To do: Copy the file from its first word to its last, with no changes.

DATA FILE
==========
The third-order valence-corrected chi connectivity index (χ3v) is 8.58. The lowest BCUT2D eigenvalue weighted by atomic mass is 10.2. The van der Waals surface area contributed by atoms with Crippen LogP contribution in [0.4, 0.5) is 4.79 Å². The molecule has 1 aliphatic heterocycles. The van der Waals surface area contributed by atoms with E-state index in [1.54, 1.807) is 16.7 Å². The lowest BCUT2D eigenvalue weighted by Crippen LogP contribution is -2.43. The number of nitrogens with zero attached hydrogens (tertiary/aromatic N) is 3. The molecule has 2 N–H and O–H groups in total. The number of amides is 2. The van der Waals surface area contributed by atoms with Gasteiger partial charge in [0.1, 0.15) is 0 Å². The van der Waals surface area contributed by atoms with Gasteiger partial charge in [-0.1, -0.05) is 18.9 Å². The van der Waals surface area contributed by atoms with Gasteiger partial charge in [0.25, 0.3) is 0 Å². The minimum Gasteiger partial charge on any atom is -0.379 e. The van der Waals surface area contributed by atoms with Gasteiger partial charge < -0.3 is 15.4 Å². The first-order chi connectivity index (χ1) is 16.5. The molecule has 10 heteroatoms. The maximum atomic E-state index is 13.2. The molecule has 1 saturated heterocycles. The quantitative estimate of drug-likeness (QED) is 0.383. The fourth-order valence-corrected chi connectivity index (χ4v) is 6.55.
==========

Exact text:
The third-order valence-corrected chi connectivity index (χ3v) is 8.58. The lowest BCUT2D eigenvalue weighted by atomic mass is 10.2. The van der Waals surface area contributed by atoms with Crippen LogP contribution in [0.4, 0.5) is 4.79 Å². The molecule has 1 aliphatic heterocycles. The van der Waals surface area contributed by atoms with E-state index in [1.54, 1.807) is 16.7 Å². The lowest BCUT2D eigenvalue weighted by Crippen LogP contribution is -2.43. The number of nitrogens with zero attached hydrogens (tertiary/aromatic N) is 3. The molecule has 2 N–H and O–H groups in total. The number of amides is 2. The van der Waals surface area contributed by atoms with Gasteiger partial charge in [0.1, 0.15) is 0 Å². The van der Waals surface area contributed by atoms with Gasteiger partial charge in [-0.1, -0.05) is 18.9 Å². The van der Waals surface area contributed by atoms with Gasteiger partial charge in [0.25, 0.3) is 0 Å². The minimum Gasteiger partial charge on any atom is -0.379 e. The van der Waals surface area contributed by atoms with Gasteiger partial charge < -0.3 is 15.4 Å². The first-order chi connectivity index (χ1) is 16.5. The molecule has 10 heteroatoms. The maximum atomic E-state index is 13.2. The molecule has 1 saturated heterocycles. The quantitative estimate of drug-likeness (QED) is 0.383. The fourth-order valence-corrected chi connectivity index (χ4v) is 6.55.